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20130121
20130129
Search Results 0 to 7 of about 8 (some duplicates have been removed)
, a trillion dollar tax hike took effect. the senate voted to prevent tax hikes and 98% of americans. and made the lower tax hikes permanent. president obama got less revenue than the speaker offered in the first place. in short, there is no way we were going to get a better deal for the american tax payer. we wanted to keep tax hikes low for everybody. we wanted to cut spending. otherwise every single taxpayer would have paid higher taxes and our economy would have gotten into a nosedive. the decision was simple. if you think a bill needs to pass, you vote for it. many of my colleagues voted the other way. i respect their decision. prudence demands mutual understanding, especially among friends. my colleagues and i saw the same thing. we wanted a smaller, smarter government. we simply differed on the means. that is the difficulty of governing. it should not be a cause for division. our tactics will differ from issue to issue, but our strategy remains the same. in the next four years, opportunity will not come easily. we have to pay our bills and make sure we can pay our bills tomorrow. to do
with incentives to take risks and bring ideas from dream to reality. tax credit to help early-stage companies to develop andit's worked in other states, and it's something we can do this session. i will work with the legislature to make it more desirable for small and medium size businesses to hire more people in washington. we must also do a better job commercializing the technologies connecting the dots from the classroom to the laboratory to the marketplace. and no economic strategy would be complete without a transportation plan that facilitates this growth. this session i expect to work with stakeholders that have already committed to a bipartisan plan to build an infrastructure for the next generation. in the next ten years, our population will grow by approximately three quarters of a million people, but we will not be adding one more square inch of dirt. to honestly address our recognize that creativity is just as important as concrete. i want us to turn our innovative spirit towards crafting a transportation package that includes roads, trains, light rail, buses, bike routes and othe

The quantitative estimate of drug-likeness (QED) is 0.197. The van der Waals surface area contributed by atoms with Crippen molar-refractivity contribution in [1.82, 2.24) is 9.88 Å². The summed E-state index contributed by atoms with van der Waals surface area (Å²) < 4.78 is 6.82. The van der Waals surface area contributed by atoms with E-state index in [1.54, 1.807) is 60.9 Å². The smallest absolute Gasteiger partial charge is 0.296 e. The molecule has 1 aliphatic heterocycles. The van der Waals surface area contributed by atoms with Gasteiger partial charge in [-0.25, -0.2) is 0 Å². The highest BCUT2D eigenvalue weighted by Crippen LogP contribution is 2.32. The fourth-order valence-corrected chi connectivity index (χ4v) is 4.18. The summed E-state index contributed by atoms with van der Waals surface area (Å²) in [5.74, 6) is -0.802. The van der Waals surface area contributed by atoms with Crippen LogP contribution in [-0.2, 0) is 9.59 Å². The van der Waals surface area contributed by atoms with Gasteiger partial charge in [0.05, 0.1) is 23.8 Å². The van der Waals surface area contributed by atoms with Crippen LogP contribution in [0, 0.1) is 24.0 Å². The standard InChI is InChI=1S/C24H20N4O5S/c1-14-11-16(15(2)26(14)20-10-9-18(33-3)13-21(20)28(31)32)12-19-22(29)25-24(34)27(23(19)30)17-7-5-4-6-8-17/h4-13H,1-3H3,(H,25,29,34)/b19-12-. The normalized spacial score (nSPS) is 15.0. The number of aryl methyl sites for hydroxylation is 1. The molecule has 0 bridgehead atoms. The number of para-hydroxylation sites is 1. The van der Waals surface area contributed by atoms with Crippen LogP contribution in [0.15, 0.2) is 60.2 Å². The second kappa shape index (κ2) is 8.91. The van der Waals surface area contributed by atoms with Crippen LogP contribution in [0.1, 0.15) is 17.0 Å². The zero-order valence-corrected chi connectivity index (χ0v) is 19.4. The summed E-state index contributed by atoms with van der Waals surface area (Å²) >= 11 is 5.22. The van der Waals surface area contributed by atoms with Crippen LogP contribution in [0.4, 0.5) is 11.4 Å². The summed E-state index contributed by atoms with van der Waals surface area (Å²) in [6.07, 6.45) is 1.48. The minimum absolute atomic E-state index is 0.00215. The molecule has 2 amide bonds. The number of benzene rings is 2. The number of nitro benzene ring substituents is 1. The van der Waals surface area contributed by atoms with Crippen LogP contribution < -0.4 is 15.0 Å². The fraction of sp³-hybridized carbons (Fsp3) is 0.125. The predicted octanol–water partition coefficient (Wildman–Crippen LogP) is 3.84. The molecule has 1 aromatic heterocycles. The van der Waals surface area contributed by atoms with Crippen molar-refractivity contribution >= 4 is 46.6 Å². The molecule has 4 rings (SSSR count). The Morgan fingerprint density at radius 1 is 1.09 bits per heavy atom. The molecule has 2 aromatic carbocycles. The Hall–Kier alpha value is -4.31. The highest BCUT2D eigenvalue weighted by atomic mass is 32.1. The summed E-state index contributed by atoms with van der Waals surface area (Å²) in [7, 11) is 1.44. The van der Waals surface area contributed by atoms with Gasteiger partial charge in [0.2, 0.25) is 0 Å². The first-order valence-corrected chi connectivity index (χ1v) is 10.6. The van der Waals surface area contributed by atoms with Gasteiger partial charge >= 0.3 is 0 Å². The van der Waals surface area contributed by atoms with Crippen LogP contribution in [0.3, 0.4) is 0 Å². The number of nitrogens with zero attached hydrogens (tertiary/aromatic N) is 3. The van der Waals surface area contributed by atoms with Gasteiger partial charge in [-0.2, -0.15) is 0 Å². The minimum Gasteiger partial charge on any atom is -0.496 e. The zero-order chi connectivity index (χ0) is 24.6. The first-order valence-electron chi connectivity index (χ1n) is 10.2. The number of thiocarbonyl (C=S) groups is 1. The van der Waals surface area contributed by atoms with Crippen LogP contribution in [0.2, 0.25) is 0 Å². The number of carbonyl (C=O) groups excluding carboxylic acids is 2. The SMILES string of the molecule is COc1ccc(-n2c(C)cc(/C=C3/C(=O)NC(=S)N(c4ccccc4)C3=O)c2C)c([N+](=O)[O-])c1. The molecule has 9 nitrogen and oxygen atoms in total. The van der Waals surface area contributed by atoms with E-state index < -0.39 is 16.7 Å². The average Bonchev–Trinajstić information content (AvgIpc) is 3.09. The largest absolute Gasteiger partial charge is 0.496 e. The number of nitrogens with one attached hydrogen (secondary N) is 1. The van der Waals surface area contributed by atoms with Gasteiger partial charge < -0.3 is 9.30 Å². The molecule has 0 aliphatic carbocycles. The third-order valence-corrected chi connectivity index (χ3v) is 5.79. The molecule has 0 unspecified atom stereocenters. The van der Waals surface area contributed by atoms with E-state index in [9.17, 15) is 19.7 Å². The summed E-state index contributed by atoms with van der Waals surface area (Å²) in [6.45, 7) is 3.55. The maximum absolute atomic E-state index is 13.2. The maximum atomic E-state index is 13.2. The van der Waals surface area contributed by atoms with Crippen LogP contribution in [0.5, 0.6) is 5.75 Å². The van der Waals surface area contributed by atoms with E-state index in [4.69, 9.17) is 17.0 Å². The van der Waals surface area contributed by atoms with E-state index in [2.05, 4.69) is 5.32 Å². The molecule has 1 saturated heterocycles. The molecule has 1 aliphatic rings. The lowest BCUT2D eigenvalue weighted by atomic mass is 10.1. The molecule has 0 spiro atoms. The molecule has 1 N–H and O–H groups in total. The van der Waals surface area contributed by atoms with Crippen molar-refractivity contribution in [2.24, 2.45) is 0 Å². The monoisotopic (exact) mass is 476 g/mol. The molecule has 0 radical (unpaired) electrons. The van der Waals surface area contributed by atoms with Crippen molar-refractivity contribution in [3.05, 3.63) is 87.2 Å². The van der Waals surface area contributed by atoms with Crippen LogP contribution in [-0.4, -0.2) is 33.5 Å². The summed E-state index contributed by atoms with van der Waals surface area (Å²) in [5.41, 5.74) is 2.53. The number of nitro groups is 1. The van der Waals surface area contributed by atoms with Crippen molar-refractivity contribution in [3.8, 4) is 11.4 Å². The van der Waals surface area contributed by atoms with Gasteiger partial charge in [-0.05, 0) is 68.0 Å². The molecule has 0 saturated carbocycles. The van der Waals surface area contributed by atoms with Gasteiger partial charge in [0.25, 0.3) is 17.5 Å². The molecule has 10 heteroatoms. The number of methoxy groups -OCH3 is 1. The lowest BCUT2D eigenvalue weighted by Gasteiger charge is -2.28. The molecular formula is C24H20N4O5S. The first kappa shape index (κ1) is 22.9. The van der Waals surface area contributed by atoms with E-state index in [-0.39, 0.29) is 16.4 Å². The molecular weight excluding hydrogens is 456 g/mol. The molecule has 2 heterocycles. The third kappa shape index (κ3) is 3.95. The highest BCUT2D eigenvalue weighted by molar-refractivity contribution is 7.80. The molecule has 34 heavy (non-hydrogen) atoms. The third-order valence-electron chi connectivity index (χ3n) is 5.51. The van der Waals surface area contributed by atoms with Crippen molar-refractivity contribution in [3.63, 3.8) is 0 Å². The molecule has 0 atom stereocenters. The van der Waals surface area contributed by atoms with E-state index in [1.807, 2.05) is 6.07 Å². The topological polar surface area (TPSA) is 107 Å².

should simpfie our tax code not for the benefit of washington, d.c. but to get washington, d.c. out of the way. let's get rid of the loopholes paid for by lob yist. it shouldn't be complicated for a taxpayer to fill out his taxes or to live his life in fear of the tax consequences for his or her choices. let the democrats extol the virtues of our an indicated one size fits all factory schools where the child follow it is dollars. meanwhile let us republicans feature the successed of child sentered education solutions, education solutions where the dollars follow the child. [applause] these are but a few examples of the way we must fight the battle or how we must win the argument. one thing we've got to get straight right now washington has spent a generation trying to bribe our citizens and extort our states. as republicans it's time to quit arguing around the edges of this corrupt system. that brings me to my third point which i want to shift gears and speak to changes i believe we must make if we are to win elections. as i ipped kated before i do not believe we need to abandon or